Streaks of vibrant colors stretch across each frame decorating the walls of the Thomas Center. Each canvas captures the ever-changing nature of life the artist and her audience share.
The exhibition, “Between Heaven and Earth — The Paintings of Alyne Harris,” opened June 17 as part of Gainesville’s “Journey to Juneteenth” and will be on display at the Thomas Center on 302 NE 6 Ave. until Jan. 15. Alyne Harris, a 79-year-old Gainesville resident and self-taught folk artist, portrays her life experiences with symbols such as angels and flowers.
Russell Etling, the City of Gainesville’s cultural affairs manager, said Harris’ works cover different areas of her life from her Christianity to her Black culture. He said Harris grew up near Mount Pleasant Cemetery on 2837 NW 13th St. and played in the graveyard as a child.
“They talk about incidents that happened of great joy and also of great sorrow,” he said. “They're very expressive and her freedom of imagination, her use of color and the passion of which she tells the story is very very powerful sometimes.”
Two hundred of her paintings are displayed on the walls of the first and second floors for anyone to see for free.
Evelyn Tanner, a 93-year-old resident from Archer, said the paintings reveal Harris has lived a full life.
“You can tell she's seen good and bad things in her life and been through hard times just like we have,” she said. “They all tell a story. This is what she's seen in her life.”
Stephanie Birch, a member of the City of Gainesville Cultural Affairs board and the UF African American Studies librarian, said she came to see the exhibit to show her support for Black history and Juneteenth celebrations.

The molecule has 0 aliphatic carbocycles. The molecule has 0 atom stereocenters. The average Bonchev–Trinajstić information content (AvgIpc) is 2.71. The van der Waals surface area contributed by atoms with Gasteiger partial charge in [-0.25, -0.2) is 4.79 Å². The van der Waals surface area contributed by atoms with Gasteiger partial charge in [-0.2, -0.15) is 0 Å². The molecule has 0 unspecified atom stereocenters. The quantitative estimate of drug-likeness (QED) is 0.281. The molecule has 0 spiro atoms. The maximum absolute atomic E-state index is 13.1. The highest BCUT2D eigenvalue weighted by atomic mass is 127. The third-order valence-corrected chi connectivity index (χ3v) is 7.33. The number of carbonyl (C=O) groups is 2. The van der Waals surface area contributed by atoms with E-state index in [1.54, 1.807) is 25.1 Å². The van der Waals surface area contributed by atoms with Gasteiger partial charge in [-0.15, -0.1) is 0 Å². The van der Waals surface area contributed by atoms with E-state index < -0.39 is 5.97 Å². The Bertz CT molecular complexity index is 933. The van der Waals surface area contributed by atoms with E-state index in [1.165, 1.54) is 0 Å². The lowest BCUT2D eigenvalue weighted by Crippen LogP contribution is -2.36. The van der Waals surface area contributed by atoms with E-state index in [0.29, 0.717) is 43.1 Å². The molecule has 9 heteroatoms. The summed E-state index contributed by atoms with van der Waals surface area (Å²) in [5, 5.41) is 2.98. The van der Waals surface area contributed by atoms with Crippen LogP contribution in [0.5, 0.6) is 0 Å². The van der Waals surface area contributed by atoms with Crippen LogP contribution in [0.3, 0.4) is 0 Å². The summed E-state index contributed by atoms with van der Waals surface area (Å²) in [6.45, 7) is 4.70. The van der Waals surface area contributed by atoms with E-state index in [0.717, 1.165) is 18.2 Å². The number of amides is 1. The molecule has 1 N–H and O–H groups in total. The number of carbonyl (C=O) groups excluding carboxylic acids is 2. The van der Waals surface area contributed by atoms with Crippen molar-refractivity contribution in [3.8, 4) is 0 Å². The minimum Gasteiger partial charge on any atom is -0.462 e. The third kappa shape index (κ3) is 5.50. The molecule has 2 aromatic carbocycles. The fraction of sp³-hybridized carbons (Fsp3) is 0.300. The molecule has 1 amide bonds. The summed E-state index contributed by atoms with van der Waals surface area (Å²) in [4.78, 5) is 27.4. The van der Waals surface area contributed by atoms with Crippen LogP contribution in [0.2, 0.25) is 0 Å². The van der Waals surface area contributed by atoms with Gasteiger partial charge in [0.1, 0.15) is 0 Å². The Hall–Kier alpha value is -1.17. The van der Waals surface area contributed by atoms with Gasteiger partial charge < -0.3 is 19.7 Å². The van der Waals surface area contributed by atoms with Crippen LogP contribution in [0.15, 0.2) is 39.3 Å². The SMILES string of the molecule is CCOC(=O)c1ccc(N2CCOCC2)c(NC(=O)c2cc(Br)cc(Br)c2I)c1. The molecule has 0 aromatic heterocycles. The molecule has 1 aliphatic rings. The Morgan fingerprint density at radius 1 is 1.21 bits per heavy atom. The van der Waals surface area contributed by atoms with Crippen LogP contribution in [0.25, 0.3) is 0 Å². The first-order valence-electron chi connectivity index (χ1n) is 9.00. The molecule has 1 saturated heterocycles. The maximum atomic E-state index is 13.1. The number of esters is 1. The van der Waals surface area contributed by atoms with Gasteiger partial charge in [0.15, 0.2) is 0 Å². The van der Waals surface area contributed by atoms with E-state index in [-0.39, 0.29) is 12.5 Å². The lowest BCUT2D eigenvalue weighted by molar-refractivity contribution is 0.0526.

“It's a really fantastic opportunity to come see such an immense and rich body of work in one space all at once,” she said. “Seeing so far just a fraction of the exhibit, there is a lot about Black life and experiencing life through the eyes of a Black woman that is very telling — that you can just really see pouring off of the canvases.”
Birch said the exhibition shows how young people can still learn from older generations that have contributed to the Gainesville community.
“It's important that we still have folks who can share and paint and show us what they looked like — what life looks like and has looked like for African Americans throughout the years through art — through whatever means of expression that there is.”
Anne Haisley, an 81-year-old former co-owner of Books Inc. and an attendee of the opening, said she has bought Harris’ art and encountered her at downtown art shows.
“She would smile, and she would say hello and that sort of thing,” she said. “No long conversations because she's not into that — at least she hasn't been that I know of. But it's her work that speaks for her.”
Haisley said she admires the dedication and progression of Harris’ works.
“Even then in the very beginning when it was much more primitive, you could see it just came from her heart and soul,” she said. “Her spirit and soul kind of jump out at you from the pictures.”
Contact Phong Hunyh at email@example.com. Follow him on Twitter @phongphont.